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Are certain Threat Indicators more valuable to the recipient than others?

Autoshun is the ancestral Open Source Intel sharing service, having been an email subscription from 1999-2004 and a web download since 2004. Several thousand Autoshun users have been kind enough to send their hit counts from their firewalls and edge devices. We have been saving this in high resolution databases since 2007.

In 2014, Verizon requested RiskAnalytics to provide historical records for inclusion in the 2014 DBIR. The data provided to Verizon contained some interesting nuggets about long term impact of preemptive IP blocking and about the effectiveness of sharing threat indicators.

An interesting question about intel sharing that emerged from those conversations was, “are certain types of threat indicators more beneficial than others”. The chart below shows that for the different categories of IP addresses, some types are more likely to benefit the recipients than others. Since every IOC loaded into the firewall or edge device will adversly impact the performance of the device, there is a cost to each addition. Individually the impact of a single indicator is tiny, but the impact rapidly accumulates depending on the architecture of the edge device. Loading more than 2000 IP address indicators on many modern firewalls can cripple the firewall.

The data set:

The Autoshun.org list is artificially capped from 600 IPs to no more than 2000 IPs to prevent users from accidentally crushing their firewall. Although RiskAnalytics provides other, much larger feeds to our commercial clients, for this analysis we used only the individual IP addresses from the Autoshun.org list and our commercial Organized Crime tracker list. RiskAnalytics also recommends that our clients load the Zeus tracker lists from abuse.ch onto their edge devices, so the results of that set are included in the results. The vast majority of Autoshun users do not share their firewall hit counts, so we limited the research to 100 users with the most complete reporting data set.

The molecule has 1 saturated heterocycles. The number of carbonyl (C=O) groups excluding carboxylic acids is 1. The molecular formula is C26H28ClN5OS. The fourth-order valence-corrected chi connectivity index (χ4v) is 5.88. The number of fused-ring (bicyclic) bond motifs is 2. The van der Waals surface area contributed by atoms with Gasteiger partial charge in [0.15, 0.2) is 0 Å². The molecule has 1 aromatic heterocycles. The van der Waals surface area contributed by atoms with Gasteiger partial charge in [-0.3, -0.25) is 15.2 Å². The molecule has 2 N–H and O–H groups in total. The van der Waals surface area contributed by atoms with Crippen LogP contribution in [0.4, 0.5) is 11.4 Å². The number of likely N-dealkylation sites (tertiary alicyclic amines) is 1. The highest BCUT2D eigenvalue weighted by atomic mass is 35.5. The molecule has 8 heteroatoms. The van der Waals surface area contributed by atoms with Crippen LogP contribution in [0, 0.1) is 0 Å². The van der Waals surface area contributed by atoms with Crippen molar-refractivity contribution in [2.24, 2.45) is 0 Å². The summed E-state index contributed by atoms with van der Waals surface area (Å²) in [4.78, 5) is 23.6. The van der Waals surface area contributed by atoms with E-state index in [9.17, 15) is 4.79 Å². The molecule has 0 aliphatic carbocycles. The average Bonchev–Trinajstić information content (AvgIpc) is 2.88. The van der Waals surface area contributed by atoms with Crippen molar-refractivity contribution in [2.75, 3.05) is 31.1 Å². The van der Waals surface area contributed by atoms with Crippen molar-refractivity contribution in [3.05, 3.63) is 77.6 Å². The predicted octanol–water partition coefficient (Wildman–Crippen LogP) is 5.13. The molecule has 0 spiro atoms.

What we did was set a baseline of 100% to mean the number of packet drops for a given indicator at the firewall/IDS/IPS that originally identified an aggressive action from the offending IP address. Then we added up the total number of packet drops for that IP across all other Autoshun users.


The chart has a logarithmic Y-axis to make comparisons easier to visualize. On average, for every 100 packet drops at the original network, there were 137 packet drops across the other 99 sites.

Blocking the indicators associated with recon bots (dfind and stuff like that) was shockingly effective at 997 drops from the non-originating networks for every 100 drops at the originating network. The reason for this is obvious: recon bots are the background carrier noise of the internet. Every IP, every port, every minute of every day recon bots are looking for soft targets. If your edge filtering capacity is limited (most NGFWs support only proprietary or very small feeds), load the Recon bot indicators.

It was surprising that spam bot blocking did not travel well. Some deeper analysis showed why this was the case: spam bots tend to be very short lived as a single IP. A moderate spam campaign will involve hundreds or
even thousands of unique IP addresses.

So, for a recon bot, one address does lots of activity and for a spam bot, an individual address does very little activity.